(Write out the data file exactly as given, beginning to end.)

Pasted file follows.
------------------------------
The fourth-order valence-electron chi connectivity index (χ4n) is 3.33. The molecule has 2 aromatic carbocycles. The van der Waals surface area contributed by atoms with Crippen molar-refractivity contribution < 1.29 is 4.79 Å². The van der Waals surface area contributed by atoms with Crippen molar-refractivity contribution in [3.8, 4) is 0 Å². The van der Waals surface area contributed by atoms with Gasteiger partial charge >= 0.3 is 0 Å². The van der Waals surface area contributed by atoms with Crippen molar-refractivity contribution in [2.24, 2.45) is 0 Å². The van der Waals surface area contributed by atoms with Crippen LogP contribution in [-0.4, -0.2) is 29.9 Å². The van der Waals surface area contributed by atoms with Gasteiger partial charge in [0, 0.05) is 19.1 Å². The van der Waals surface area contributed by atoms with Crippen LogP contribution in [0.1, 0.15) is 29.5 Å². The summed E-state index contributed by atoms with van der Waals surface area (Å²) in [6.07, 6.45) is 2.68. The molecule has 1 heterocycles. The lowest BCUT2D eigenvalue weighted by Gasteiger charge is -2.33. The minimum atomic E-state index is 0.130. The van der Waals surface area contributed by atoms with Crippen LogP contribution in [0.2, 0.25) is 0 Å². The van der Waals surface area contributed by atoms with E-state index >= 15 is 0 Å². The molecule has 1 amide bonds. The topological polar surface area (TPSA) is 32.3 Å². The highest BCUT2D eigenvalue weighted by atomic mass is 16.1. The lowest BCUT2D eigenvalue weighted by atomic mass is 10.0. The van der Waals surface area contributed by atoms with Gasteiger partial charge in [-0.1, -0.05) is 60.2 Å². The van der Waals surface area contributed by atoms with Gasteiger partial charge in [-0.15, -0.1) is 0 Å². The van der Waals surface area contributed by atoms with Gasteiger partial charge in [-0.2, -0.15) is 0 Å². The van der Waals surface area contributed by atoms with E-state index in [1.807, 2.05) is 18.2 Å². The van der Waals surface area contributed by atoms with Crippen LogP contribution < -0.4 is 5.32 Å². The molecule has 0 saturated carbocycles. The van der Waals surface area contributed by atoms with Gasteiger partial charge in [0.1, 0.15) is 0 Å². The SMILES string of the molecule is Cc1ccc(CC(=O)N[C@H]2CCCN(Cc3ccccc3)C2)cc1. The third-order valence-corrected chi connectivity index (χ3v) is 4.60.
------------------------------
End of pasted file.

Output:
The fourth-order valence-electron chi connectivity index (χ4n) is 3.33. The molecule has 2 aromatic carbocycles. The van der Waals surface area contributed by atoms with Crippen molar-refractivity contribution < 1.29 is 4.79 Å². The van der Waals surface area contributed by atoms with Crippen molar-refractivity contribution in [3.8, 4) is 0 Å². The van der Waals surface area contributed by atoms with Gasteiger partial charge >= 0.3 is 0 Å². The van der Waals surface area contributed by atoms with Crippen molar-refractivity contribution in [2.24, 2.45) is 0 Å². The van der Waals surface area contributed by atoms with Crippen LogP contribution in [-0.4, -0.2) is 29.9 Å². The van der Waals surface area contributed by atoms with Gasteiger partial charge in [0, 0.05) is 19.1 Å². The van der Waals surface area contributed by atoms with Crippen LogP contribution in [0.1, 0.15) is 29.5 Å². The summed E-state index contributed by atoms with van der Waals surface area (Å²) in [6.07, 6.45) is 2.68. The molecule has 1 heterocycles. The lowest BCUT2D eigenvalue weighted by Gasteiger charge is -2.33. The minimum atomic E-state index is 0.130. The van der Waals surface area contributed by atoms with Crippen LogP contribution in [0.2, 0.25) is 0 Å². The van der Waals surface area contributed by atoms with E-state index >= 15 is 0 Å². The molecule has 1 amide bonds. The topological polar surface area (TPSA) is 32.3 Å². The highest BCUT2D eigenvalue weighted by atomic mass is 16.1. The lowest BCUT2D eigenvalue weighted by atomic mass is 10.0. The van der Waals surface area contributed by atoms with Gasteiger partial charge in [-0.1, -0.05) is 60.2 Å². The van der Waals surface area contributed by atoms with Gasteiger partial charge in [-0.15, -0.1) is 0 Å². The van der Waals surface area contributed by atoms with Gasteiger partial charge in [-0.2, -0.15) is 0 Å². The van der Waals surface area contributed by atoms with E-state index in [1.807, 2.05) is 18.2 Å². The van der Waals surface area contributed by atoms with Crippen LogP contribution < -0.4 is 5.32 Å². The molecule has 0 saturated carbocycles. The van der Waals surface area contributed by atoms with Gasteiger partial charge in [0.1, 0.15) is 0 Å². The SMILES string of the molecule is Cc1ccc(CC(=O)N[C@H]2CCCN(Cc3ccccc3)C2)cc1. The third-order valence-corrected chi connectivity index (χ3v) is 4.60.